comprehensive investiga­tions for blood pressure assessment in 35 areas of Saudi Arabia.

Applying the criteria of W.H.O. of blood pressure > 160/95 mmHg as hypertension

measured systolic and diastolic blood pressure in 14,660 adult Saudis (6,162 males and 8,498 females)

they found prevalence Among the adults (> 18 years), 5.3% had systolic hypertension, while 7.9% had diastolic hypertension.

The majority (>75%) of those with hypertension were 40 years of age or older.

In the age group 40-75 years, they found that a higher prevalence of :

- systolic hypertension : Females > Males (15.7%)

- diastolic hypertension: Males > Females (8.2%)


Hypertension

Out of 65% of people over age 60 diagnosed with hypertension :

Only 1 in 4 of these individuals are taking adequate medication

Framingham data suggests that individuals who are normotensive at age 55 have a 90% lifetime risk of developing HTN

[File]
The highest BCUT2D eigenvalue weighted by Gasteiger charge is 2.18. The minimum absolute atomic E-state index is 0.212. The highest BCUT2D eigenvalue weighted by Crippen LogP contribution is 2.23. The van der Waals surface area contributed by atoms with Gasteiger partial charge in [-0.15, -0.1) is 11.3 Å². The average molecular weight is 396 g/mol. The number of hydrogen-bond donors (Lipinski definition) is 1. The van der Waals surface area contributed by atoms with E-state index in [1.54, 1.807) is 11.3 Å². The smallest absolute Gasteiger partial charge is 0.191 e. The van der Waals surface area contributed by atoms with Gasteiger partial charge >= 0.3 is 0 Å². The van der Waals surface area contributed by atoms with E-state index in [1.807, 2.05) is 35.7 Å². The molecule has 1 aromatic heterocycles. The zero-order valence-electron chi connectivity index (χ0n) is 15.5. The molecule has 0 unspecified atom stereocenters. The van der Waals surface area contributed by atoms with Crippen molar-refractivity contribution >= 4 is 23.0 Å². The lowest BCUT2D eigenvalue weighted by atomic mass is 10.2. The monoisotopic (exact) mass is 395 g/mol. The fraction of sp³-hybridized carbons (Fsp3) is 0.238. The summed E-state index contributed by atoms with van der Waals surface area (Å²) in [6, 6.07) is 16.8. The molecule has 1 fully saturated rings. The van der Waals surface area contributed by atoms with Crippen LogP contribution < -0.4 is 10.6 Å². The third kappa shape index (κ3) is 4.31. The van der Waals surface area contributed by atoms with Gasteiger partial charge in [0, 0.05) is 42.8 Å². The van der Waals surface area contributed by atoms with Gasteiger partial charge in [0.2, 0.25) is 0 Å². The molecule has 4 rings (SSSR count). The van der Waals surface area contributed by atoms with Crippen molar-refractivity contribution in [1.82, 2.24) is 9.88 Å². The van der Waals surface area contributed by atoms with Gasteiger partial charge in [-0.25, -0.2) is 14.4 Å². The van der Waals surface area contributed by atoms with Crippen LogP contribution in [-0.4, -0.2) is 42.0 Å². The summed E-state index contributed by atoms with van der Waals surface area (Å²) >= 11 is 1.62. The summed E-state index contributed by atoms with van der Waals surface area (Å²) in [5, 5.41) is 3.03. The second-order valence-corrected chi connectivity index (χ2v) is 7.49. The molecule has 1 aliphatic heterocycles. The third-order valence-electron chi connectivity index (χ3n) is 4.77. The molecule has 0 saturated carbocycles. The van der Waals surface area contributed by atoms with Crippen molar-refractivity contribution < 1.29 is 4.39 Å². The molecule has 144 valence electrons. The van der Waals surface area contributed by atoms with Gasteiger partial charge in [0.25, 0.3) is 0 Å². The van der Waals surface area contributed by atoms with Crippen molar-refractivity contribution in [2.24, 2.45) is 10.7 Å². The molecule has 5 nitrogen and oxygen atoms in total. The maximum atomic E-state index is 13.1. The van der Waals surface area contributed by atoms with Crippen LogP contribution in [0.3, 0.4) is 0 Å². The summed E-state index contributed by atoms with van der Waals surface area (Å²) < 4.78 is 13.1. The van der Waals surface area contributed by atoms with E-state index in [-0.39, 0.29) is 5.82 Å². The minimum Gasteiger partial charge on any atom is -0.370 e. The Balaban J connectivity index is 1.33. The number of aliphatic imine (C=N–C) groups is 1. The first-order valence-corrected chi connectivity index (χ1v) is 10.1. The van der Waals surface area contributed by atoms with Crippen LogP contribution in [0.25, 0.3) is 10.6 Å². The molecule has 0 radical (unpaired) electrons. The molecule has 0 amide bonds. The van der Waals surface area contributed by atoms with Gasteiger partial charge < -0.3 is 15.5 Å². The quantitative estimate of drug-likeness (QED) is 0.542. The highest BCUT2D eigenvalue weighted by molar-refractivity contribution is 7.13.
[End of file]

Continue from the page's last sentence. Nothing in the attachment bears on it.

• HTN is VERY prevalent


Hypertension

  • differential diagnosis of limb edema?

Common Causes of Leg Edem

Unilateral

Bilateral


Hypertension

  • differential diagnosis of limb edema?

Less Common Causes of Leg Edem

Unilateral

Bilateral


Hypertension

What is Hypertension?

A term used to describe high blood pressure.

Blood pressure is a measurement of the force against the walls of the arteries as the heart pumps

blood through the body.

The risk of morbidity and mortality increases progressively with increasing systolic and diastolic

blood pressure..


Hypertension

Risk factors

Non- modifiable factors

Race

Advanced age

Fetal factor & family history

Gender-related risk patterns

Black people.

especially those 60 years and older

Men and postmenopausal women

Babies born with low birth weight get high BP

Family history of hypertension and CVS diseases


Hypertension

Risk factors

Modifiable factors

Stress

Smoking

Obesity

Increase alcohol consumption

Increase salt intake

increase sympathetic activity

lepton hormone derived from adipose tissue, causes increase sympathetic activity via hypothalamus

systolic BP is affected more.

causes increase blood volume, increase cardiac output, increase peripheral resistance


Hypertension

HNTclasifications


Hypertension

HNTclasifications

hypertensive crisis :

(BP >180/120 mm Hg) may be categorized as either -hypertensive emergency (extreme BP elevation with acute or progressing target organ damage)